If you’re following us on Social Media, you probably noticed that November is Adoption Month. According to SOS Children’s Villages International, there are about 1.7 million children in need of care in Egypt. ‘Kafala In Egypt’ or “Al-E7tedan fi Masr” is an organization (yet to be declared by the Ministry of Social Solidarity) deeply concerned with this issue. It aims to chip away false stereotypes and raise awareness about children in need of care in Egypt. In the last 8 months, there has been a significantly higher number of applicants for Kafala than ever before. We talked to Youmna Dahroug, founder of Kafala In Egypt to know more about this issue.
Youmna Dahroug is a ‘Kafala’ mother to her daughter “Laila”. She and her husband have been together for 11 years, they made the decision to take a child under their care in 2015 and executed it in 2018. Dahroug has been living in Dubai since 2018. She used to work as an HR and Administrative Supervisor and is currently a freelance life and relationship coach and the founder of ‘Kafala In Egypt’.
Can you define the term ‘Kafala’ according to Egyptian Law?
The system was launched by the Ministry of Social Solidarity in 1959. It entails putting children deprived of parental care (specially with unknown parents) under the custody of families. These families are chosen according to conditions and standards that ensure their eligibility for caring for these children without abuse or exploitation.
What would you say is the difference between Kafala, Adoption, and Al-E7tedan?
Adoption is putting the child under the custody of the adoptive family and having the child be part of the family’s lineage (taking the father’s family name). The child has a right to inheritance and all that adoption entails. Islamic Shari’a prohibits it.
E7tedan is the same as Kafala, however, it has a humanitarian meaning. Kafala is commonly practiced as providing donations to a care home to be spent on a child who stays in the care home. E7tedan, however, entails putting the child completely under the family’s care for his/her entire life; s/he lives with the adoptive family and they are entirely responsible for him/her and s/he is treated as the parents’ biological child in terms of rights, duties, and all aspects of life (even breastfeeding). The child is not given the parents’ full name as is the case with adoption. However, the child’s name can have either the father’s first name, the mother’s first name or the family surname but not both first and family name. The Child’s first name can be changed according to the parents’ wishes. The term “E7tedan” is used in all Arab Countries.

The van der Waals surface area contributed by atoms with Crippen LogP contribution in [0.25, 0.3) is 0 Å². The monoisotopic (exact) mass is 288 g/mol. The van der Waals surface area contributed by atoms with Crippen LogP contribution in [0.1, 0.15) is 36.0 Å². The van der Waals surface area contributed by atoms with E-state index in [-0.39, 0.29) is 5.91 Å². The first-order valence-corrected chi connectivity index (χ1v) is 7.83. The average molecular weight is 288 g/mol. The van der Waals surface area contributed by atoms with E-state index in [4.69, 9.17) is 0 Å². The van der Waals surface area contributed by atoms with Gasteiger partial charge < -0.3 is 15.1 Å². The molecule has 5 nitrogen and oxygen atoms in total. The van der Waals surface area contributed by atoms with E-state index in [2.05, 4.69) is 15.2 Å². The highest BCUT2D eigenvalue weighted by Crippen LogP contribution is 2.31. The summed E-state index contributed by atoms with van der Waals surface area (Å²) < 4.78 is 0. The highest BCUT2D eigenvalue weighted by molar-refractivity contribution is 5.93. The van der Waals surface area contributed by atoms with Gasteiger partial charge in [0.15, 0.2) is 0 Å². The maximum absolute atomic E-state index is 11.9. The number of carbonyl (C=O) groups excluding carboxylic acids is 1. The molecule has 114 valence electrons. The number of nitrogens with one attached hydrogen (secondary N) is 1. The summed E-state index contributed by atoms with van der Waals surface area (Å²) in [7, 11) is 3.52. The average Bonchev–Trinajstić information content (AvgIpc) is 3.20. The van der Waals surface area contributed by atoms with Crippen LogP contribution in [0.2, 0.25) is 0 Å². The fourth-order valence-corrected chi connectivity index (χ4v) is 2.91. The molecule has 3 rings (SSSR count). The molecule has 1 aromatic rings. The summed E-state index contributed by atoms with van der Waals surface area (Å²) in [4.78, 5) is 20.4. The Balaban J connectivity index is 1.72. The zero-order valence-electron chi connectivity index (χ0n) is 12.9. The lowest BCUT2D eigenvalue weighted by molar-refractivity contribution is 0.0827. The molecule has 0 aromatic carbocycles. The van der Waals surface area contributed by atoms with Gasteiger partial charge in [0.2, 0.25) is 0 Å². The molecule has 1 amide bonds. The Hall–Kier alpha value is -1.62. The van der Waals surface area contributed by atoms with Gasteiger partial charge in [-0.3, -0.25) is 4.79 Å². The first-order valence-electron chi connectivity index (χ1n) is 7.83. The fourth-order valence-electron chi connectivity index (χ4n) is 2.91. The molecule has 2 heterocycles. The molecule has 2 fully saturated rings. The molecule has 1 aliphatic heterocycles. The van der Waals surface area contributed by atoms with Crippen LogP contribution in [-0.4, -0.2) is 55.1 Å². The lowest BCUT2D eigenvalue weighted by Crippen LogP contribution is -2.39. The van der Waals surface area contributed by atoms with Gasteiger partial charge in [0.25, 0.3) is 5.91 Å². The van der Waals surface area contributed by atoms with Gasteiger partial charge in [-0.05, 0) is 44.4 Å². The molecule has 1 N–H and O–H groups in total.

Why is E7tedan Important in Egypt?
It is important because about 19 children in need of care are found every day all over Egypt and there are significant numbers of children residing in unequipped care homes. Al-E7tedan allows the child to be cared for and equips him/her with the qualities of a good citizen.
“Just Imagine if there is no child in Egypt left untaught or uncared for, how different would our society be?” Youmna wondered.
What inspired you to take the ‘Kafala In Egypt’ initiative? What are your goals and what services do you provide?
“I made the decision the day I went to health centers and saw the children who were found after abandonment,” she stated.
They were in very poor conditions, the centers are completely unequipped, there was a huge number of babies in need of proper care and upbringing.
Our goals are:
- Assisting and providing services to families both wanting to take children under their care or those who have already taken the step.
- Raising awareness about Kafala in Egyptian society and correcting those false ideas about Kafala.
- Continually supporting Kafala families to carry out the breastfeeding process to its conclusion.
- Aiding the Ministry of Social Solidarity, solidarity directorates, and the Supreme Committee for Kafala Families (Al-Lagna Al-3olia lel osar al-badeela al-kafela) in developing laws and statutes regarding the Kafala system.
- Holding workshops, group discussions and gatherings for Kafala families to create a familial and healthy environment for every child and teenager
- Providing support to children returned to orphanages and care homes by Kafala families.
What are the challenges and difficulties you’ve faced?
We all work using our personal efforts, the team is made up of volunteers. Our biggest challenge is acquiring financial support. Furthermore, sometimes we stumble upon people who are stubbornly against Kafala and try to fight it with all they have. Another challenge is a prospective family that is uninformed and unwilling to cooperate or deal with their children in the scientifically healthy way.
“Society’s harsh perception of the families and the children are a big challenge,” she said.
From your perspective, why is Kafala uncommon in Egypt?
First of all, the fear experienced by families who are considering taking a child under their care plays a great role. They are sometimes ashamed to admit they are Kafala parents. Social norms and proverbs such as “Al-Erq dassas” or “Ya moraby f gheir waladak” and other false ideas breed fear into families who could be willing to take this decision.